The Exalted said...

David said...

History is not your strong suit!


10:23 AM, January 11, 2007

what part of my post was inaccurate? oh wait, no part was. thanks for playing hack.

hdhouse said...

This is all very opinionated and mildly interesting. Tell me, though, how does this pertain to anything Mr. Bush read to us last night?

Anonymous said...

Bruce Hayden:

Is that why the Pentagon recently said that Shi'ite cleric Moqtada al-Sadr's militia has now eclipsed al-Qaeda as the most dangerous accelerant of violence in the region?

hdhouse said...

Eli - Bruce Hayden is obviously a sophomore in high school using Little Journeys through History as his source book. Surely it is time for beddie-by Bruce.

He said: "I stand by my assertion that the left in this country is anti-American and anti-American military. Their goal is a weakened and failed American state that needs to be "taught" another lesson akin to our miitary win in Viet Nam which was turned into a political loss by the left."

i NOMINIATE these two sences as the epitome of what is stunningly wrong with the rightwing in the country and second, as perhaps the most blatantly supid remarks found on the Althouse blog.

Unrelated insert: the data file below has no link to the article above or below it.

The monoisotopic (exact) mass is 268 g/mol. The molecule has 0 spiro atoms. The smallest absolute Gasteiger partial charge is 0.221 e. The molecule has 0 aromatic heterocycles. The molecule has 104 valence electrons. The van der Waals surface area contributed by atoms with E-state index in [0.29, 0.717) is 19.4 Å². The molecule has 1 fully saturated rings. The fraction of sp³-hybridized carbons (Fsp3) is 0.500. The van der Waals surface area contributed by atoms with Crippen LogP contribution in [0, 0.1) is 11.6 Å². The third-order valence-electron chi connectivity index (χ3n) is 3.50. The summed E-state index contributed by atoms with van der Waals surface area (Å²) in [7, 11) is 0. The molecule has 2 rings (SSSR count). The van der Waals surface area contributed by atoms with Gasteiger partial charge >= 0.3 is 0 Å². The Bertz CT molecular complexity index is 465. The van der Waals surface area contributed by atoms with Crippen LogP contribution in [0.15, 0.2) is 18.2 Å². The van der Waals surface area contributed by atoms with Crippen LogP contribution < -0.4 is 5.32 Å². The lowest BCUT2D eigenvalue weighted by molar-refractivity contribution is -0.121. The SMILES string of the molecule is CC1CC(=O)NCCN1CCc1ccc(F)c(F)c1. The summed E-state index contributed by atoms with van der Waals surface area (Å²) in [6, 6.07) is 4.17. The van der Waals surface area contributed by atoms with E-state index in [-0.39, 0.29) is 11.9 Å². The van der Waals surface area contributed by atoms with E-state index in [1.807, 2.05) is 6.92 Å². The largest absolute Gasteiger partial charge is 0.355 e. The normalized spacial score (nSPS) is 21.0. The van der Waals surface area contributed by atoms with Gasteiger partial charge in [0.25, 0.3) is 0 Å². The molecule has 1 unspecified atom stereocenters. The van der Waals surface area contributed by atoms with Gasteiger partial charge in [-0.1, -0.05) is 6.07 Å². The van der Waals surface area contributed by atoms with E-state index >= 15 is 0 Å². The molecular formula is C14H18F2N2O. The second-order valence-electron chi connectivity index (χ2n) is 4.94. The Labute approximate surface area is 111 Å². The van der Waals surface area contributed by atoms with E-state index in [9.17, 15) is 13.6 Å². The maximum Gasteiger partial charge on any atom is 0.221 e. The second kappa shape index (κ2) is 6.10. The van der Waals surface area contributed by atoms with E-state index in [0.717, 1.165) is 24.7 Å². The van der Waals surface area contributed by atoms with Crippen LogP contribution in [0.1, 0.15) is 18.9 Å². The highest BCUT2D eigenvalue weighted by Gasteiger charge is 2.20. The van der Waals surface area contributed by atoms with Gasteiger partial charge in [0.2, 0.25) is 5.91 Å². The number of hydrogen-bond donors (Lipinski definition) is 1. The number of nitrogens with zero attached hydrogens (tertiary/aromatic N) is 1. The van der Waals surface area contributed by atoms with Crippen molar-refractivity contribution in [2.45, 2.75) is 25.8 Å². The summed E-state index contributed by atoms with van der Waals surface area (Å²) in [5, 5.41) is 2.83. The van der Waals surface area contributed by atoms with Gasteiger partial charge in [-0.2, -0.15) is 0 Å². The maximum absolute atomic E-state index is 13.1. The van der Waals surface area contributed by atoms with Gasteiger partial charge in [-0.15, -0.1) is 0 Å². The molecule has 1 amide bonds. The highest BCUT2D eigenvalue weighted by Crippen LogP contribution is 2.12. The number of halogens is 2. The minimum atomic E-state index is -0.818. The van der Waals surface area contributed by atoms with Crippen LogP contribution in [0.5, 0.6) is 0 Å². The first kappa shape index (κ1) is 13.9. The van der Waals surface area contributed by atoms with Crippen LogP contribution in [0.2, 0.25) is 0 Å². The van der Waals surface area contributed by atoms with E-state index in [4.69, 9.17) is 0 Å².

Bruce Hayden said...


I am distinguishing between a civil war and what is going on right now in Iraq based on a number of factors:
- the level of death is not nearly that of most "civil wars".
- for the most part, it does not involve formalized armies fighting each other. Rather, much of the violence is at a much lower level. For example, much of the Sunni Arab on Shiite violence involves suicide bombings and IEDs.
- indeed, much, if not most of the violence on both sides is aimed at innocent civilians (though there is a lot of revenge killings on the part of the Shiites).
- neither side has the bulk of their people behind them. Rather, they are mostly outliers.
- the Sunni Arabs, absent extensive external support (in the form of combat troops), don't really have a chance at prevailing.
- A significant amount of the violence is being undertaken by foreigners, with little internal support. Notably here is al Qaeda, but also, to a lesser degree, Iran.

In other words, the situation in Iraq right now has few of the classic indicia of a civil war. Rather, I think that it is better to view it as an insurgency from the Sunni Arab side, and ethnic cleansing from the Shiite side.

The reason that I think that the distinction here is important is that the nature of what is going on greatly influences what will work and what won't work. For example, a poster in another thread suggested a negotiated peace. But that is not really viable when that would require that the 85% majority of the population in a (mostly) democracy grant the other 15% significantly more than their fair share of the power based on their percentage of the Iraqi population (which is what this is all about in the first place).

Bruce Hayden said...

At some point in the future, if Iraq because mostly Shiite, like Iran, there will eventually be considerable friction between Sunni Saudi Arabia and Shiite Iraq/Iran. Ugh.